Although the payment development is not terribly interesting by itself, the broader issue of nondiscrimination legislation is an important one. In this case, it's pretty easy to predict that the commentary will break down along ideological lines. Conservatives will cite this case as further proof of the government's war on Christianity and an attack on religious freedom. Liberals will likely cite it as a victory for gay and lesbian rights. If you agree that discriminating against people based on their sexual orientation is absurd, it may be tempting to join with liberals in celebration on this one. But we must remember that it is always tempting to applaud government coercion when it is used against your opponents. The important question here isn't whether we prefer the views of gay people or the views of religious conservatives. The real question is whether we want government coercion being used to force any private citizen to provide a service against their will.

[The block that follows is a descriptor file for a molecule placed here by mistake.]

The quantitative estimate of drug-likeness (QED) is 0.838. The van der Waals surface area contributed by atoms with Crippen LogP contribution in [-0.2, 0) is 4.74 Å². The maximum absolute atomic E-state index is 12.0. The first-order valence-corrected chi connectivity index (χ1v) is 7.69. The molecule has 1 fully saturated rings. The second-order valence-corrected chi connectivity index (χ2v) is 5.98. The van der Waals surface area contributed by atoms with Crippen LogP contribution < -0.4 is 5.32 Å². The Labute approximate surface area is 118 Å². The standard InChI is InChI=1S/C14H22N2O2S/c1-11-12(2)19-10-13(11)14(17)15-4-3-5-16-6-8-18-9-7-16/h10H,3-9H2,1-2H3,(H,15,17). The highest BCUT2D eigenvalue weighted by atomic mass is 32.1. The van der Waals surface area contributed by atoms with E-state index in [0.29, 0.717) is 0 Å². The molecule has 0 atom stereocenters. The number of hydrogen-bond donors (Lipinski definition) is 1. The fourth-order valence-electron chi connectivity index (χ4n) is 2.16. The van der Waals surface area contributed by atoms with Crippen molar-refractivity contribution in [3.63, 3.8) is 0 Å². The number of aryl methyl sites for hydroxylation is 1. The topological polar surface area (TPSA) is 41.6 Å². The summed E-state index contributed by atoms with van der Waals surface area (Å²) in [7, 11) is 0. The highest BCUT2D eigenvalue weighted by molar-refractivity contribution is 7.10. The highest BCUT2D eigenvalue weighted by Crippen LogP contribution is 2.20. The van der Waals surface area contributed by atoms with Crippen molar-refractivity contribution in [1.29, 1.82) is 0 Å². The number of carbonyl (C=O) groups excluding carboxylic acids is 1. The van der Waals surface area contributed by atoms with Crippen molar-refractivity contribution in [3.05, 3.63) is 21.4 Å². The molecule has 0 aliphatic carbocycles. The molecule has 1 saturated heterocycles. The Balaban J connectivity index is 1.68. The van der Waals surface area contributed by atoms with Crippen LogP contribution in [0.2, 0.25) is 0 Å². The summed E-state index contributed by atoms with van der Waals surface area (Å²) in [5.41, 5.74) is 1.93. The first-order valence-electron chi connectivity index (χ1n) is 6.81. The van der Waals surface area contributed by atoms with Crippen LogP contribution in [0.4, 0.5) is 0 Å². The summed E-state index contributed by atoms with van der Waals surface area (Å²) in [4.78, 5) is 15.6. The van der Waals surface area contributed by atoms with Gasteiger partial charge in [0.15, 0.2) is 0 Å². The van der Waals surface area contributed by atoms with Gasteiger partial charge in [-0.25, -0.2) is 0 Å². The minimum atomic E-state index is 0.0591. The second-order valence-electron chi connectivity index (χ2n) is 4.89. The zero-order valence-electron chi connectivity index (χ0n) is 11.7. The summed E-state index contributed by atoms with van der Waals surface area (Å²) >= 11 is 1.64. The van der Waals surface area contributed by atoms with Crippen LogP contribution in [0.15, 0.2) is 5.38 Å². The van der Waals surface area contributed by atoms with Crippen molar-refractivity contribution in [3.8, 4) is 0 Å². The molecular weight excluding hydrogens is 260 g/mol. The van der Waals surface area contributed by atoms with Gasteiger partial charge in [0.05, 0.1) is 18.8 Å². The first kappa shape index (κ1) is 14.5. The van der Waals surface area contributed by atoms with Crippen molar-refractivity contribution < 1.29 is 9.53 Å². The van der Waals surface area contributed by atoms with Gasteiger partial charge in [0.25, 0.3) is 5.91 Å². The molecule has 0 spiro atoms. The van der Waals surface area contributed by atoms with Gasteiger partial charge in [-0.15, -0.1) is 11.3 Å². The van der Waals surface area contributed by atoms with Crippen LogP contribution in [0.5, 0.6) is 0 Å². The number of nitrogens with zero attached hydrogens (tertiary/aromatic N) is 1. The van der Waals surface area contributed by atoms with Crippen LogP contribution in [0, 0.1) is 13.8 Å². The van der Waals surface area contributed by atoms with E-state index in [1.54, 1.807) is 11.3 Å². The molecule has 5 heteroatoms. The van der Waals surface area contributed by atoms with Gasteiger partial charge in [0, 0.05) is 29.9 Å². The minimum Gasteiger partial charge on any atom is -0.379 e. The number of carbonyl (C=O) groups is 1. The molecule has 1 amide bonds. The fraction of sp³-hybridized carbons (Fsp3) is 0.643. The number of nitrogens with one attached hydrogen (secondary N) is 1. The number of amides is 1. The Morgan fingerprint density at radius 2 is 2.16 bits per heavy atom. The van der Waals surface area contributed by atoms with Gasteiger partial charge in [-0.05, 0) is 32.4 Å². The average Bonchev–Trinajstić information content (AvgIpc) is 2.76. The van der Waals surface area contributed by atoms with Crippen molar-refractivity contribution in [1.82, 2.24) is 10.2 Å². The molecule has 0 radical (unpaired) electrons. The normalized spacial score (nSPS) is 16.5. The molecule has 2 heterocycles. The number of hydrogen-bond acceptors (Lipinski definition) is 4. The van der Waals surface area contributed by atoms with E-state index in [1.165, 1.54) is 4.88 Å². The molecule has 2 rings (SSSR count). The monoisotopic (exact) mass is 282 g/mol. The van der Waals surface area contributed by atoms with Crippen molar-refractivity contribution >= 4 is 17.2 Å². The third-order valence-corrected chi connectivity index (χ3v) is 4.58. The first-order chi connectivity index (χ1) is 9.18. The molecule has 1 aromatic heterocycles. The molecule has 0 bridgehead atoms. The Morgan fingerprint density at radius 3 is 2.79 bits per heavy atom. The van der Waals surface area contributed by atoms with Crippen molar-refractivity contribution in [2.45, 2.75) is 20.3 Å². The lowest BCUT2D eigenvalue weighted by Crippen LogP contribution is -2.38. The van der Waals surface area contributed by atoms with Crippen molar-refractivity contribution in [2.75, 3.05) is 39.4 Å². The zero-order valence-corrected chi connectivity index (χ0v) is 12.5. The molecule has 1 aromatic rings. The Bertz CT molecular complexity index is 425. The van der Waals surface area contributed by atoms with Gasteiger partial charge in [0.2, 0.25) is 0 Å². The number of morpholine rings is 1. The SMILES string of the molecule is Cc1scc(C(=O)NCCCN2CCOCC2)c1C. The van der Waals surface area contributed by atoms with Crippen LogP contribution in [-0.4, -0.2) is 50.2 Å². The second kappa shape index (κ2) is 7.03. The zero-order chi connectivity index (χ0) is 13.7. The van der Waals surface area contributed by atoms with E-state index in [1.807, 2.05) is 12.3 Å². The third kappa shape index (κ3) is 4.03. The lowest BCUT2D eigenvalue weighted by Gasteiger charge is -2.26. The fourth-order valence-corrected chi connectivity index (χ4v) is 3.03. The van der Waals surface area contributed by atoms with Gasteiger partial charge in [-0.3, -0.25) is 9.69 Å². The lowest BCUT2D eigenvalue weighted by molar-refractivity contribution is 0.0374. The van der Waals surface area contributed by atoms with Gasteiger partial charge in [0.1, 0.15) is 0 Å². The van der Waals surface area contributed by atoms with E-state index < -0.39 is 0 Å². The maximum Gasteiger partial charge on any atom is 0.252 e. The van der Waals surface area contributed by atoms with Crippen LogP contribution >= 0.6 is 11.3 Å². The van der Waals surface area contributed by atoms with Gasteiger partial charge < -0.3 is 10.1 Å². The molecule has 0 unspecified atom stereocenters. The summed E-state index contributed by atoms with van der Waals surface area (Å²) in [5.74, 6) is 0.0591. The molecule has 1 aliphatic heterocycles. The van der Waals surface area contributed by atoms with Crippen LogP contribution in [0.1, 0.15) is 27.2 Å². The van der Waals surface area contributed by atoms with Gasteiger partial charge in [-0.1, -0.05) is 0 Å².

That's the focus of our piece today: Should we support anti-discrimination laws like the one in this case?
To answer this question, it is useful to consider the logical possibilities of these nondiscrimination laws. Specifically, we're going to concern ourselves only with laws that prevent discrimination by businesses that provide public accommodation (like hotels, restaurants, grocery stores, etc.), and we'll stick with the bakery example for our thought experiments. Also, note that the analysis and opinions expressed here wouldn't apply to the Kim Davis marriage license situation in Kentucky because she was acting as an agent of the government, which can't have religious beliefs, rather than as a private citizen.
So under Oregon law, discrimination is deemed unlawful if it occurs on any of the following protected characteristics, which are known as protected classes. The items in bold are the only ones that are recognized under Federal law:
- Race / color
- National origin
- Sex (includes gender, pregnancy and sexual harassment)
- Sexual orientation
- Retaliation for opposing an unlawful employment practice
- Association with a member of a protected class
- Marital status
- Physical/Mental disability
- Injured workers
- Family relationship
- Men accuse female-focused networking group of gender discrimination, and win.
- Bakery sued for refusing to write (religiously inspired) anti-gay phrases on cake.
- Bakery sued for not catering to the KKK leader's birthday party.